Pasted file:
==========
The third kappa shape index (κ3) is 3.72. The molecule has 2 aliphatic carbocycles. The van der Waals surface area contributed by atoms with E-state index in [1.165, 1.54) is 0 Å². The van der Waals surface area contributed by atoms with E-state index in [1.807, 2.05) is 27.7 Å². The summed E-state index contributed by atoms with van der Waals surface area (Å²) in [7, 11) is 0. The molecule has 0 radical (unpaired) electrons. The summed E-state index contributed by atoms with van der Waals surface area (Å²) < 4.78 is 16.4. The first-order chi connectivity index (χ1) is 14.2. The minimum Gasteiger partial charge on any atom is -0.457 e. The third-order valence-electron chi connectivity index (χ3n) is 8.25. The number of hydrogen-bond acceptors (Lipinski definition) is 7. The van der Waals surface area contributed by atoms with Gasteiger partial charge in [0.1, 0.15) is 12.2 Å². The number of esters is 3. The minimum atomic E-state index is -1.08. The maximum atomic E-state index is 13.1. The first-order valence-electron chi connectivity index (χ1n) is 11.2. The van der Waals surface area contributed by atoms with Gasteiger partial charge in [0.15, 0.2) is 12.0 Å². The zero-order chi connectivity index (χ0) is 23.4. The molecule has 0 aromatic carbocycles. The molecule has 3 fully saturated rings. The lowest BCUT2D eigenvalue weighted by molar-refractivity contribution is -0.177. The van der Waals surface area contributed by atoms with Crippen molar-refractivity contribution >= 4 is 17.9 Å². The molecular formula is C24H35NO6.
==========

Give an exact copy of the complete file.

The third kappa shape index (κ3) is 3.72. The molecule has 2 aliphatic carbocycles. The van der Waals surface area contributed by atoms with E-state index in [1.165, 1.54) is 0 Å². The van der Waals surface area contributed by atoms with E-state index in [1.807, 2.05) is 27.7 Å². The summed E-state index contributed by atoms with van der Waals surface area (Å²) in [7, 11) is 0. The molecule has 0 radical (unpaired) electrons. The summed E-state index contributed by atoms with van der Waals surface area (Å²) < 4.78 is 16.4. The first-order chi connectivity index (χ1) is 14.2. The minimum Gasteiger partial charge on any atom is -0.457 e. The third-order valence-electron chi connectivity index (χ3n) is 8.25. The number of hydrogen-bond acceptors (Lipinski definition) is 7. The van der Waals surface area contributed by atoms with Gasteiger partial charge in [0.1, 0.15) is 12.2 Å². The number of esters is 3. The minimum atomic E-state index is -1.08. The maximum atomic E-state index is 13.1. The first-order valence-electron chi connectivity index (χ1n) is 11.2. The van der Waals surface area contributed by atoms with Gasteiger partial charge in [0.15, 0.2) is 12.0 Å². The zero-order chi connectivity index (χ0) is 23.4. The molecule has 0 aromatic carbocycles. The molecule has 3 fully saturated rings. The lowest BCUT2D eigenvalue weighted by molar-refractivity contribution is -0.177. The van der Waals surface area contributed by atoms with Crippen molar-refractivity contribution >= 4 is 17.9 Å². The molecular formula is C24H35NO6.